Monday’s announcement by Jake Paul of a new micro-betting site simply furthers the narrative and does so in a manner that can’t be ignored by those in the sports betting space. Betr, a joint venture between Paul, sports betting entrepreneur Joey Levy, and the sports betting company Simplebet, was announced yesterday morning. Backed by a $50 million investment from multiple venture capital firms, the new company is backed by ownership groups of franchises such as the Boston Celtics and San Francisco 49ers, and also has financial backing from current and former NFL players including Dez Bryant, Ezekiel Elliott, and Richard Sherman. Musician Travis Scott has also put his financial backing behind the product.
The other very interesting tidbit from the press release was the announcement of a media company that would feature, among other shows, “BS w/ Jake Paul”. Their new YouTube channel, which already has over two million subscribers despite not a single video being posted as of Monday afternoon, will feature sports-betting content from Paul and other content creators and will focus on micro betting. In an interview with Axios, Levy said that consumers can “expect 10+ videos a day from emerging content creators we’ve brought into the company,” but that things would begin with a focus on “premium content natives, starting with Jake’s show.”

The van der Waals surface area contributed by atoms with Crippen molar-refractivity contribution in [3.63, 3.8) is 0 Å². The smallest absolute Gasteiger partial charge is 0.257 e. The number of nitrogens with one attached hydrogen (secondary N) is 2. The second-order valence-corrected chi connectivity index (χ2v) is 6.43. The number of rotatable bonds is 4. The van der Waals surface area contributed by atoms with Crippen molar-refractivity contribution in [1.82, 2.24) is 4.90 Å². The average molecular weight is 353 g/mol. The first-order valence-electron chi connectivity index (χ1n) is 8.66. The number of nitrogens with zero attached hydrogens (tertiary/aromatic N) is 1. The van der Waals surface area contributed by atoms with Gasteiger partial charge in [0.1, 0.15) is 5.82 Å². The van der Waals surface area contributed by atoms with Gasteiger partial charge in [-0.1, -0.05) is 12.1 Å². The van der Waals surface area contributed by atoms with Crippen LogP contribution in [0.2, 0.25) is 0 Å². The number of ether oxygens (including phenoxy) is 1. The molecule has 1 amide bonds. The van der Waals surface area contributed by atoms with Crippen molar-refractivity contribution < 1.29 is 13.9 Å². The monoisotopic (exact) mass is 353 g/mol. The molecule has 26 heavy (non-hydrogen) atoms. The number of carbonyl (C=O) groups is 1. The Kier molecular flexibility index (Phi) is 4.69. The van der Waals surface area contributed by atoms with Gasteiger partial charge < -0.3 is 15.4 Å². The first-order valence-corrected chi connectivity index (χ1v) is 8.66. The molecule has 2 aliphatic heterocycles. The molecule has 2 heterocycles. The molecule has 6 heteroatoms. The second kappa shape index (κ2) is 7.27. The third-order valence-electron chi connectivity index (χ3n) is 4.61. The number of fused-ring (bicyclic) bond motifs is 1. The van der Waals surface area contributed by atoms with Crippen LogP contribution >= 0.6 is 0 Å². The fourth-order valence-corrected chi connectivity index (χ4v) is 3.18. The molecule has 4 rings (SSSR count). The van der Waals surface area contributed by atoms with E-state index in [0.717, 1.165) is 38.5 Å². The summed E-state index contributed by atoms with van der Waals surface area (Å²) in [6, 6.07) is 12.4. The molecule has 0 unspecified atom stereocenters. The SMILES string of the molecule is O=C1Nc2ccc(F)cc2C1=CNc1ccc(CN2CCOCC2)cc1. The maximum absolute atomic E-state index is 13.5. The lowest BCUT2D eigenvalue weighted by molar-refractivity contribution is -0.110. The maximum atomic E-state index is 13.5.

Sports radio and television have long been focused on making their products more appealing to younger generations. Just take a look at ESPN, where they’ve long been doing “SportsCenter” episodes on Snapchat. This could be a game-changer, provided they can help drive micro-betting into a wider market.